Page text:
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Nerve Flossing

Nerve Flossing: What You Need to Know About Stretching Nerves

Stretching isn’t just for muscles. It turns out that your nerves can benefit from it too! You might not have known that you can improve your mobility and decrease pain by focusing on exercises for your nerves. So, let this guide serve as your introduction to the grand world of Nerve Glides and the wonders they can do! 

What are “Nerve Glides”?

Nerve Flossing What You Need To Know About Stretching NervesNerve Gliding, also known as Nerve Flossing, is a method of improving the mobility of your nerves and is a commonly used technique among Physical Therapists to treat many forms of pain.

Feelings of tightness and tension don’t always originate from muscles and tendons. At times, faulty Neurodynamics, or the movement of your nerves, are to blame. You won’t get very far by employing the standard muscle stretch here. Nerves move in different ways and require different exercises to target.

What’s the Difference Between Stretching Muscles and Nerves?

Muscle tissue is constructed to contract and relax, thus providing motion to the body. Nerves that course through our anatomy are also dynamic tissues, but they don’t move like muscles do. Yet, they too are soft tissues and contribute to flexibility. 

A nerve travels through a tunnel-like sheath and functions like a sliding cord back and forth. Instead of stretching like a rubber band, as a muscle would, a nerve is more like a piece of string that glides one direction at a time. Sometimes nerve entrapment can occur, from scar tissue or sedentary behavior, and this can greatly inhibit a nerve’s ability to move! 

Nerve anatomy

Thankfully, nerve flossing can have a significant effect on Neurodynamics and thus influence the body’s mobility and comfort with motion. 

How Does Nerve Flossing Help?

Nerve glides apply specific directional tension to a nerve and encourage the natural movement within its sheath. This can help eliminate scar tissue and decrease strain.

A standard muscle stretch cannot effectively influence a nerve, as those positions will tug on the tissue from both ends. Instead, a nerve exercise must take into account how a nerve moves. Like a cord! Therefore, nerve flossing functions by keeping one end of the nerve stabilized, and moving a limb in a single direction to elongate the tissue.

Nerve flossing can also help by resetting the nerve environment which can help it stop sending signals of pain to the brain. By stretching nerves it’s been shown to promote improved nerve health, by dispersing tissue fluid and reducing intraneural swelling and pressure.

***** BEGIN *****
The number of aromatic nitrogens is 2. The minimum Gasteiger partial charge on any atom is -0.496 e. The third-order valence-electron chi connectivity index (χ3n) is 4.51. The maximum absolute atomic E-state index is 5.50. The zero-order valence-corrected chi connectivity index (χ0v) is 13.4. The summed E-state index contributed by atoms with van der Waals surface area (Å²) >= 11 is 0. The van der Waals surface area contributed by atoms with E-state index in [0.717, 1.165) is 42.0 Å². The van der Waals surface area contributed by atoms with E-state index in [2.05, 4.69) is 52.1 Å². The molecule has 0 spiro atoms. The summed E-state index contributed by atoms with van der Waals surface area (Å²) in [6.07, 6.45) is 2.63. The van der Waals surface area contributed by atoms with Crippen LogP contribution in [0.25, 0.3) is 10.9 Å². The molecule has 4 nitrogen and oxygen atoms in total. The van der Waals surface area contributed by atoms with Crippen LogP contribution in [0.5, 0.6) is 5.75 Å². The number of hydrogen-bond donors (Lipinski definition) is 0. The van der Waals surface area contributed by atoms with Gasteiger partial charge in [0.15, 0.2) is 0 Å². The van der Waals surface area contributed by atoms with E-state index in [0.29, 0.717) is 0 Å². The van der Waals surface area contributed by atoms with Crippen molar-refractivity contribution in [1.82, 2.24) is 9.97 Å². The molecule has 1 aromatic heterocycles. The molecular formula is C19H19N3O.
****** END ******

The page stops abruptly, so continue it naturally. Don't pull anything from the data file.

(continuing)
How-to Glide Guide!

Sciatic Nerve

The sciatic nerve travels from your low back, down your leg, and all the way to your toes. When people have issues with their sciatic nerve, symptoms like shooting pain down the leg, sharp pain in the buttocks, and a cringing back tightness when bending forward can all occur. 

Sciatic Nerve

Along with patients that have sciatic nerve symptoms, nerve flossing can also be a beneficial exercise for those with low back pain and inflexibility.

Before you start the nerve flossing exercise, test your symptoms: 

Stand up tall, then slowly bend over towards your toes. 

At what point do you feel pain or tension? Make note of it and complete the nerve flossing exercise.

The Sciatic Nerve Glide:

  • Lay down flat on your back with a small bolster under your knees.
  • Raise one leg up, with knee bent, and use your hands to hold your leg behind your thigh (if this is difficult for you to reach, you can use a belt to loop around your leg). Keep your head down and relaxed. 
  • Slowly straighten your knee, until you feel a tension increase in the back of your leg
  • Pause and this point and slowly flex your toes towards you – you will feel the tension increase! That’s good and exactly what you want to feel. 
  • Slowly relax your leg as you return it to a bend. 
  • Repeat 10x and practice often throughout the day.

All finished? Re-test your symptoms! 

Standing back up, repeat the forward bend and notice any differences. You may find an ability to bend further or fewer symptoms with the movement. 

There are nerve glides for many areas of the body, including the neck, elbow, wrists, and upper back. These specific exercises are often employed by Physical and Occupational Therapists for related conditions.